Since his arrest he has been in an Israeli prison. We were let inside a high security jail in the north of the country and told to wait in a meeting room. Minutes later, Hussam Abdo was brought in to see us. He was wearing a brown prison uniform and handcuffs. He was tiny - he didn't even reach my shoulder. He sat down, smiled and talked readily. A prison guard sat at the end of the room watching our conversation. Below is a transcript of the interview: James Reynolds: Everyone saw the TV pictures of you at the checkpoint that day. Can you tell me what you did that day?
Hussam Abdo: In the morning at 6am I prayed and kissed my mother goodbye and told her I was going to school. Then I went to my friend's house at 6am. He took me to some guys in Nablus. I sat with them and spoke to them. And then they took pictures of me and put on the bomb belt. And then I went off to the checkpoint. I got to the checkpoint at 1pm. The army caught me at 1.30pm. I stayed with the soldiers at the checkpoint till 9pm and then they took me to the military base. JR: When you went out with your bomb belt what was your target? Hussam: They told me to go to a checkpoint. They told me you blow yourself up at the checkpoint. They showed me a videotape of it. JR: When you put on that belt did you really know - as a 15-year-old - that you were going to go and murder people, that you were going to go and cause great suffering to mothers and fathers, that you were going to be a mass murderer? Did you really know that? Hussam: Yes. Just like they came and caused our parents sadness and suffering they too should feel this. Just like we feel this - they should also feel it. JR: Were you excited?
Hussam: I was a little bit nervous. But not to the point that I was very scared. I was kind of normal. JR: Were you scared of dying? Hussam: No. I'm not afraid of death. JR: Why not? Hussam: Nobody is going to live forever. We're all going to die. JR: But you were only 15 years old at the time. Hussam: I wanted to be relieved of school. JR: When the army caught you, how did you feel? Hussam: I was a bit scared. The soldiers came to me and there were many of them so I was a bit scared. I was afraid that they would beat me but I wasn't afraid that they'd shoot me. They were nice to me - they treated me well. JR: Are you sad that you didn't manage to blow yourself up and kill many Israelis? Hussam: I feel normal. But I thank God that the operation didn't go through. JR: You thank God that you didn't die - why? Hussam: It's just the way it is. God doesn't want me to die. JR: Who sent you? Hussam: My friend Nasser. He's 16. He was my classmate. JR: How did he tell you about it? Hussam: I was sitting with a friend of mine and he comes to me and says can you find me a martyr bomber?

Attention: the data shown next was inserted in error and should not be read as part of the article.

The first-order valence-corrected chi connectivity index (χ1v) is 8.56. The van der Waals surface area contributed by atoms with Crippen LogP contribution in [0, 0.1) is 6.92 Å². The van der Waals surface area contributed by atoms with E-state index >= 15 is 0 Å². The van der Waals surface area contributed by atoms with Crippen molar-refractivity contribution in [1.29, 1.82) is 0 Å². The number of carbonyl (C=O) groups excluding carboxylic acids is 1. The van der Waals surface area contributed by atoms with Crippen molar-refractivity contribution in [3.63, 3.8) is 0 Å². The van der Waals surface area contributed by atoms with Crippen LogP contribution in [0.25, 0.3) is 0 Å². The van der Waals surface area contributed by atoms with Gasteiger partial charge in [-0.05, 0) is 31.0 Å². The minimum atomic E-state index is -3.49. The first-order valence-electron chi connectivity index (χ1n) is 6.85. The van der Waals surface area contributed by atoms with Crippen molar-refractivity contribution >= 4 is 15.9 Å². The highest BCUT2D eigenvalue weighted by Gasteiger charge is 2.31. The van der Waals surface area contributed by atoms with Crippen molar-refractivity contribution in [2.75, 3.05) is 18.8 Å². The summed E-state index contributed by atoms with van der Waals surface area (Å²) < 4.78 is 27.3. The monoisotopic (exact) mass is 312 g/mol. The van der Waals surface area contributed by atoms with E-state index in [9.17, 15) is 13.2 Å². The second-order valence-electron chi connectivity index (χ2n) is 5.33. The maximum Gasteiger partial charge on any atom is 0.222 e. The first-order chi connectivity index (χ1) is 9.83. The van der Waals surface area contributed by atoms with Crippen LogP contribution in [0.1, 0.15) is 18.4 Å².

Then I told him I'll do it. My friend says - really? And I answer - yes I'll do it. So he agreed and he took me to see another guy. The guy's name was Wael. He was from Al Aqsa Martyrs' Brigades. He was 21. Then he took me to another guy who put the bomb belt on me and they took pictures of me. The pictures were on the day before. Of course he asked me a lot of questions. He asked me who I was and why I wanted to do this. I answered all of his questions. I told him I wanted to do it because of my friend who was killed and he agreed to let me do it. JR: Did the people who sent you - the people from the Al Aqsa Brigades - did they promise you anything? Hussam: Of course they did. They told me, once you carry out the operation and the soldiers come and demolish your home, we'll stand by your parents and rebuild your house and give them money. JR: What are your feelings towards the people who sent you? Hussam: I feel normal. One of them is my friend and he will stay my friend because, just like me, he's also in prison. JR: Did you ever talk to your family about what you were going to do? Hussam: I didn't tell my parents. JR: Why not? Hussam: Because if I'd told my mother she wouldn't have let me leave the house. She'd have yelled at me, cried and told me not to do it. JR: Have you spoken to them since your arrest? Hussam: I spoke to them shortly after I was arrested. I was at the army base and the doctor there was checking me and I told him I wanted to speak to my mother, so he lent me his mobile phone.